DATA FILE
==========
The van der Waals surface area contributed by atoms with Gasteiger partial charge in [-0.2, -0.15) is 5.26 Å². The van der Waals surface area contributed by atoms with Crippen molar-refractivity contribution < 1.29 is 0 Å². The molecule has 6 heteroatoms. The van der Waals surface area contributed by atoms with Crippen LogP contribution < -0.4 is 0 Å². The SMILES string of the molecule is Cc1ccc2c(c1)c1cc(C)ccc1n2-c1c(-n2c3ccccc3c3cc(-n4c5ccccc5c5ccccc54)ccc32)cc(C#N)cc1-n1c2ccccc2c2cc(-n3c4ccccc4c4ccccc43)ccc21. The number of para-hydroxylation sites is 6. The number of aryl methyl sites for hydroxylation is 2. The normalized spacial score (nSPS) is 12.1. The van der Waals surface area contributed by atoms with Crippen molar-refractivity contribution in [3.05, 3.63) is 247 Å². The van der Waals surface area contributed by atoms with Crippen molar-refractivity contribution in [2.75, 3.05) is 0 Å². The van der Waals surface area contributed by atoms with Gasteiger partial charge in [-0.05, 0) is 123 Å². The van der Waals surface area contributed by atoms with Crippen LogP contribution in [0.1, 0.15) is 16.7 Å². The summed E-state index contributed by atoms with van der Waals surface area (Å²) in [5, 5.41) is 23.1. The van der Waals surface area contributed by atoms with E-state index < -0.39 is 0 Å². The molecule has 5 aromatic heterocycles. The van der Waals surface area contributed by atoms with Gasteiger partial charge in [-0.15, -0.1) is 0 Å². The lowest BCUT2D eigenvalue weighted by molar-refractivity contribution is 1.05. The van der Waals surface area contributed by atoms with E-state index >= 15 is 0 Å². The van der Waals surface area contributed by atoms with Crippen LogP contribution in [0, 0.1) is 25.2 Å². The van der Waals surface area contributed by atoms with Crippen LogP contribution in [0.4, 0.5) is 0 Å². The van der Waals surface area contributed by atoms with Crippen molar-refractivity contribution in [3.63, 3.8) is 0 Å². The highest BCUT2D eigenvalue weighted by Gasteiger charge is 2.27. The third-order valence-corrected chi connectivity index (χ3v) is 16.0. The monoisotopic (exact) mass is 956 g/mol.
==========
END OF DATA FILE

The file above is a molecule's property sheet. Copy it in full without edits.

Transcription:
The van der Waals surface area contributed by atoms with Gasteiger partial charge in [-0.2, -0.15) is 5.26 Å². The van der Waals surface area contributed by atoms with Crippen molar-refractivity contribution < 1.29 is 0 Å². The molecule has 6 heteroatoms. The van der Waals surface area contributed by atoms with Crippen LogP contribution < -0.4 is 0 Å². The SMILES string of the molecule is Cc1ccc2c(c1)c1cc(C)ccc1n2-c1c(-n2c3ccccc3c3cc(-n4c5ccccc5c5ccccc54)ccc32)cc(C#N)cc1-n1c2ccccc2c2cc(-n3c4ccccc4c4ccccc43)ccc21. The number of para-hydroxylation sites is 6. The number of aryl methyl sites for hydroxylation is 2. The normalized spacial score (nSPS) is 12.1. The van der Waals surface area contributed by atoms with Crippen molar-refractivity contribution in [3.05, 3.63) is 247 Å². The van der Waals surface area contributed by atoms with Crippen molar-refractivity contribution in [2.75, 3.05) is 0 Å². The van der Waals surface area contributed by atoms with Gasteiger partial charge in [-0.05, 0) is 123 Å². The van der Waals surface area contributed by atoms with Crippen LogP contribution in [0.1, 0.15) is 16.7 Å². The summed E-state index contributed by atoms with van der Waals surface area (Å²) in [5, 5.41) is 23.1. The van der Waals surface area contributed by atoms with E-state index < -0.39 is 0 Å². The molecule has 5 aromatic heterocycles. The van der Waals surface area contributed by atoms with Gasteiger partial charge in [-0.15, -0.1) is 0 Å². The lowest BCUT2D eigenvalue weighted by molar-refractivity contribution is 1.05. The van der Waals surface area contributed by atoms with E-state index >= 15 is 0 Å². The van der Waals surface area contributed by atoms with Crippen LogP contribution in [0, 0.1) is 25.2 Å². The van der Waals surface area contributed by atoms with Crippen LogP contribution in [0.4, 0.5) is 0 Å². The van der Waals surface area contributed by atoms with Crippen molar-refractivity contribution in [3.63, 3.8) is 0 Å². The highest BCUT2D eigenvalue weighted by Gasteiger charge is 2.27. The third-order valence-corrected chi connectivity index (χ3v) is 16.0. The monoisotopic (exact) mass is 956 g/mol.